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Insights from Hawthorne Publishing

A Small Regional Press Depends on—Yes! The Postal Service

Over the last four or five months we at Hawthorne have shipped among the various titles we offer over 1200 copies of one particularly popular book, most all of them as individual sales. In the case of this title, Cracking the Camouflage Ceiling, the story of one of the first three women chaplains in the U.S. military,  orders came in from our website via Paypal and usually the next day the books went out. The number of mis-sents or mistakes could have been about four. How did we accomplish this? With the often maligned post office exclusively, one-at-a-time at the local Wesfield, Indiana branch.

I don’t know what the overall problems of the USPS are, its budget deficits, the political implications of changing administrations, the challenges of technologies that are obsolete and policies that change for the entire system.  I do know that any business would be proud to have the employees that we encounter and who make our publishing company work at the “ship the book” level.

On any given day we will move into the Westfield office with a large book box or two or three of individually packaged books, sometimes 20 or so of them. Our friends there are experienced and jolly, making the trip pleasant as well as efficient. Nan will take up the books, start the litany of “Do you have any dangerous items such as lithium batteries,” and “Is there any perfume in this shipment” as she checks each zip code for accuracy. Or Tom at the other window will check for anomalies and give advice about the time any one of our packages will arrive. If there’s a gap in the packaging, they find the tape and re-seal.  The wait is always short and service brisk.

Standing next to patrons who are shipping packages are often fairly long lines of passport applicants. Small children are wheeling around their parents’ legs, teasing each other, or flipping through (or off) the greeting cards in stand-up displays, several national backgrounds if we can judge from the languages we hear. Passport services with the long application form seem complicated to me and take up to an hour at times, but everyone is generally patient. For passports Kim, the post office superintendent comes out and talks with folks along the line wanting to make the waiting time to process the paperwork and take a photo as short as possible.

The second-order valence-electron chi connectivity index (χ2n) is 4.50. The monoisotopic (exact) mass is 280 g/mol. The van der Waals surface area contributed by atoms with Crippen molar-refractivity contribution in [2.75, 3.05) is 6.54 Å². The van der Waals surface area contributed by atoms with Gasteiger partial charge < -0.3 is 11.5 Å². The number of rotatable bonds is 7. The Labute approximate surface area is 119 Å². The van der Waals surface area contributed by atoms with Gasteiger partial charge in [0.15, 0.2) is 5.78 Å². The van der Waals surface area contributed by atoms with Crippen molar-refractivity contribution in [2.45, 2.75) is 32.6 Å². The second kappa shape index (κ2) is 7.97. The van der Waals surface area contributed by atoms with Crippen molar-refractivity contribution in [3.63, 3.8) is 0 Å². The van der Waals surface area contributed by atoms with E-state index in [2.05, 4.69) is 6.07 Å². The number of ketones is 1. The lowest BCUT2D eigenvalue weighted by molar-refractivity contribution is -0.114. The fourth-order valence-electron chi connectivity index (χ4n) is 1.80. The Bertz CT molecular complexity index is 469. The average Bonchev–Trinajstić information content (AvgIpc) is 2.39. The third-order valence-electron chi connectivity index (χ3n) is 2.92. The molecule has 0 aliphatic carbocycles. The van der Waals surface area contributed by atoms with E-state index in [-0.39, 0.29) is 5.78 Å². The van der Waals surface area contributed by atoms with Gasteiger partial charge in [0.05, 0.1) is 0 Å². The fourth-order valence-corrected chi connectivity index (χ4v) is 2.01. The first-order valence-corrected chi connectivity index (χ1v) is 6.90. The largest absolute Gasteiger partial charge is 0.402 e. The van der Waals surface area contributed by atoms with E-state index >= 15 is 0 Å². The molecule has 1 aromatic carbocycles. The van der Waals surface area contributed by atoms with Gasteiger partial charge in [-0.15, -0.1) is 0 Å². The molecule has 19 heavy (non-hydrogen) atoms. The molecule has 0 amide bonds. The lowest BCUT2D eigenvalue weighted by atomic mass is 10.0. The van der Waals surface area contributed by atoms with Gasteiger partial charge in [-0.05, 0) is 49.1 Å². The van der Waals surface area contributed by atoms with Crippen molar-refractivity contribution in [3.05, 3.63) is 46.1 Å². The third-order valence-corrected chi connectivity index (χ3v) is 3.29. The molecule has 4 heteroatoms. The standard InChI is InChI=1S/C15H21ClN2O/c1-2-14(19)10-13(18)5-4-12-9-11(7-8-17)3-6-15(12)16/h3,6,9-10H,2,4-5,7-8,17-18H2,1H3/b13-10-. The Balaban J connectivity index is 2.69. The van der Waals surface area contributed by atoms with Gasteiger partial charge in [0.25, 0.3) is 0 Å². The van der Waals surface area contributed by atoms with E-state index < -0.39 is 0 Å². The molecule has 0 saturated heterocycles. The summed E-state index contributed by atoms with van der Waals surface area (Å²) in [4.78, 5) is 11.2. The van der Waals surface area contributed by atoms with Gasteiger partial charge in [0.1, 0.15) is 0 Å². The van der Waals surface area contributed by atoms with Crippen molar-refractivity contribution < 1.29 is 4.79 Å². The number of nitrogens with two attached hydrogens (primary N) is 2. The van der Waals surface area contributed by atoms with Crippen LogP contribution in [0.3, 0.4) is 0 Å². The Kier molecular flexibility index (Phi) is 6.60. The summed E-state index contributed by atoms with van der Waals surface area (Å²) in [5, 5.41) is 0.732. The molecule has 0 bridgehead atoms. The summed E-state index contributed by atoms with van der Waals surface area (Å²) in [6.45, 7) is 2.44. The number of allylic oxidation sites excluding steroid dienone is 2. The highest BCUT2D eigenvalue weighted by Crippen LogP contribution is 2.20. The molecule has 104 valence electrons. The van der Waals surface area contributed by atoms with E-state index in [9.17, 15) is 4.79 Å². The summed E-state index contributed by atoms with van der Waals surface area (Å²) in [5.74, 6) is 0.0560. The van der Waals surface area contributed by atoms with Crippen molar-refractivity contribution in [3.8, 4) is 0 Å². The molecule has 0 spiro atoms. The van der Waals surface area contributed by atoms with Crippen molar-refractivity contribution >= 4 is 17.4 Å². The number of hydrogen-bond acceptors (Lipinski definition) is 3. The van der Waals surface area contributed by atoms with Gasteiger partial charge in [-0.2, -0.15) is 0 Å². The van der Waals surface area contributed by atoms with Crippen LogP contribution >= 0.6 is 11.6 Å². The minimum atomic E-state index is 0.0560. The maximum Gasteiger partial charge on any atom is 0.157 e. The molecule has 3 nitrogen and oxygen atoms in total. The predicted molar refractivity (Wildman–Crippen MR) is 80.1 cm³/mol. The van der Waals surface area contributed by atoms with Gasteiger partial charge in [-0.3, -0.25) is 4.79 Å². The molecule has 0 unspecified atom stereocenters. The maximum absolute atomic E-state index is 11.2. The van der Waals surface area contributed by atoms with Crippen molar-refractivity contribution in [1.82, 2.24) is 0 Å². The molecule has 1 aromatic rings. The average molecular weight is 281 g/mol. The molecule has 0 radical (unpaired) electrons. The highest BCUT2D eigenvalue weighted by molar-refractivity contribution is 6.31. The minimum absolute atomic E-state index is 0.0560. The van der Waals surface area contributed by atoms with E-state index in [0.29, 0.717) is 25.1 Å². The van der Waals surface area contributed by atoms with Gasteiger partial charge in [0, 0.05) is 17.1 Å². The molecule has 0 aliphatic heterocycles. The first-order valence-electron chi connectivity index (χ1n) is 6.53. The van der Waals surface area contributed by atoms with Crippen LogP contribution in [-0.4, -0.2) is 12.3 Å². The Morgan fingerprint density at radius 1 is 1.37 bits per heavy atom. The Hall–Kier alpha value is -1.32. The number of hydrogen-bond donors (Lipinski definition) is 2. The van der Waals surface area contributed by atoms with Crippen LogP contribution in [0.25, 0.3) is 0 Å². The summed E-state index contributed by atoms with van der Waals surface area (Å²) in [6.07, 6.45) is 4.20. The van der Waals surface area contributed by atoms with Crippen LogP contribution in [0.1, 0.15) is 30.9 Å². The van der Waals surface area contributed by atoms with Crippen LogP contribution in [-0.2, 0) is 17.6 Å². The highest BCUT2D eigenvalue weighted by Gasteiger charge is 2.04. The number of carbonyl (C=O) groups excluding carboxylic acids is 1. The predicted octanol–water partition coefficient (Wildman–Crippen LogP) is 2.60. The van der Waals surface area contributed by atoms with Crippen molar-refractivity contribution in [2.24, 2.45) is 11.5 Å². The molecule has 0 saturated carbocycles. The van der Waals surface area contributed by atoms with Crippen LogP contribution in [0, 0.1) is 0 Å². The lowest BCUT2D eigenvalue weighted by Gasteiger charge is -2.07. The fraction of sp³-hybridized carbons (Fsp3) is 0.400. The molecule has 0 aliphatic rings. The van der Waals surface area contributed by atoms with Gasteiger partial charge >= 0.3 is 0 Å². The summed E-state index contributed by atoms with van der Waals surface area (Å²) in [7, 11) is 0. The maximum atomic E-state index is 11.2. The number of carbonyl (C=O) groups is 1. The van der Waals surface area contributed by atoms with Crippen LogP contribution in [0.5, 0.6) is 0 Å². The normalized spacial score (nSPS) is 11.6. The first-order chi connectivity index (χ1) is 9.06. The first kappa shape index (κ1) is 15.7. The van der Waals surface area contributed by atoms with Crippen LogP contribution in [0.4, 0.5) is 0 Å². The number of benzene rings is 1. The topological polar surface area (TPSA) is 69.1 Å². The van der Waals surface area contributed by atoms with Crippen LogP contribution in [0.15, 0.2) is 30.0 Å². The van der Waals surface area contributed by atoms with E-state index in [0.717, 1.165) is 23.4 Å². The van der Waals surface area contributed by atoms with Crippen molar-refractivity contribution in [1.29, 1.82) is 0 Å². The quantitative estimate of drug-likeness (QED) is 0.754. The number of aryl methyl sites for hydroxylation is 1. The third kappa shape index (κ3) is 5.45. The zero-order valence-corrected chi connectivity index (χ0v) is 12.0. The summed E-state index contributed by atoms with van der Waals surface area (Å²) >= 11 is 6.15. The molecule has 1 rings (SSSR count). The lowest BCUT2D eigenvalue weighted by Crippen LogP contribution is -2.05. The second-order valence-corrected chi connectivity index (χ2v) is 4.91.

But it isn’t just the snappy service that makes a visit to this rather small branch of our national government pleasant. It’s the fun these people have and with us as they do their jobs, usually uncomplainingly. We regular customers come to know a couple of the behind-the-scene people’s schedules from the early dawn to mid-day. We know about Nan’s move to another town, and Malia’s pride in her college-age daughter and younger children. Tom has photos to show of his star basketball-playing daughter if nobody’s waiting and we can tell him of weekend plans. And there has recently been time to talk to Lindy about whether the new requirement they have to honor, saying “Welcome to the Westfield Post Office” to every single person who comes in is ridiculous. The line can pitch in on the discussion and they usually do.

Their equipment is not exactly state of the art but it works about 3/4s of the time. But their dedication and genuine service are at a 100% level and it helps make our company work!

Nancy Niblack Baxter is Senior Editor at Hawthorne Publishing. Flip back to see and order her books.